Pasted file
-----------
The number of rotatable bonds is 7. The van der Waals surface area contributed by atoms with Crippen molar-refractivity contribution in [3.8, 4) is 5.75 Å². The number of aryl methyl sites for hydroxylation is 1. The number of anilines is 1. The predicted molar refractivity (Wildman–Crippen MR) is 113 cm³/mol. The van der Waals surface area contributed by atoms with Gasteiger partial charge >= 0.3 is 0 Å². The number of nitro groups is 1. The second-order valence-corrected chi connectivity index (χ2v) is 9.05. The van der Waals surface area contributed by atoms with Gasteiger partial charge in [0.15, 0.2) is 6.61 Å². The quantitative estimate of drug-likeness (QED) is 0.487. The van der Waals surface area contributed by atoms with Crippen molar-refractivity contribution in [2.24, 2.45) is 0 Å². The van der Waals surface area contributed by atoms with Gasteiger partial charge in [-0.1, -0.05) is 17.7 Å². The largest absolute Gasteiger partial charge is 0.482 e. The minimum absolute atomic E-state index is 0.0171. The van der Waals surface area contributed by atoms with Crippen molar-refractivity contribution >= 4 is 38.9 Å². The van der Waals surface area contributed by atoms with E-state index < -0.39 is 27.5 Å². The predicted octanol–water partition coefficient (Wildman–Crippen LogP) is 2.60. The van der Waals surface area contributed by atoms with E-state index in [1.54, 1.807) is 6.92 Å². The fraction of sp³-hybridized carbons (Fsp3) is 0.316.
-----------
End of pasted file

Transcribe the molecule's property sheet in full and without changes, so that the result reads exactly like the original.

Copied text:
The number of rotatable bonds is 7. The van der Waals surface area contributed by atoms with Crippen molar-refractivity contribution in [3.8, 4) is 5.75 Å². The number of aryl methyl sites for hydroxylation is 1. The number of anilines is 1. The predicted molar refractivity (Wildman–Crippen MR) is 113 cm³/mol. The van der Waals surface area contributed by atoms with Gasteiger partial charge >= 0.3 is 0 Å². The number of nitro groups is 1. The second-order valence-corrected chi connectivity index (χ2v) is 9.05. The van der Waals surface area contributed by atoms with Gasteiger partial charge in [0.15, 0.2) is 6.61 Å². The quantitative estimate of drug-likeness (QED) is 0.487. The van der Waals surface area contributed by atoms with Crippen molar-refractivity contribution in [2.24, 2.45) is 0 Å². The van der Waals surface area contributed by atoms with Gasteiger partial charge in [-0.1, -0.05) is 17.7 Å². The largest absolute Gasteiger partial charge is 0.482 e. The minimum absolute atomic E-state index is 0.0171. The van der Waals surface area contributed by atoms with Crippen molar-refractivity contribution >= 4 is 38.9 Å². The van der Waals surface area contributed by atoms with E-state index < -0.39 is 27.5 Å². The predicted octanol–water partition coefficient (Wildman–Crippen LogP) is 2.60. The van der Waals surface area contributed by atoms with E-state index in [1.54, 1.807) is 6.92 Å². The fraction of sp³-hybridized carbons (Fsp3) is 0.316.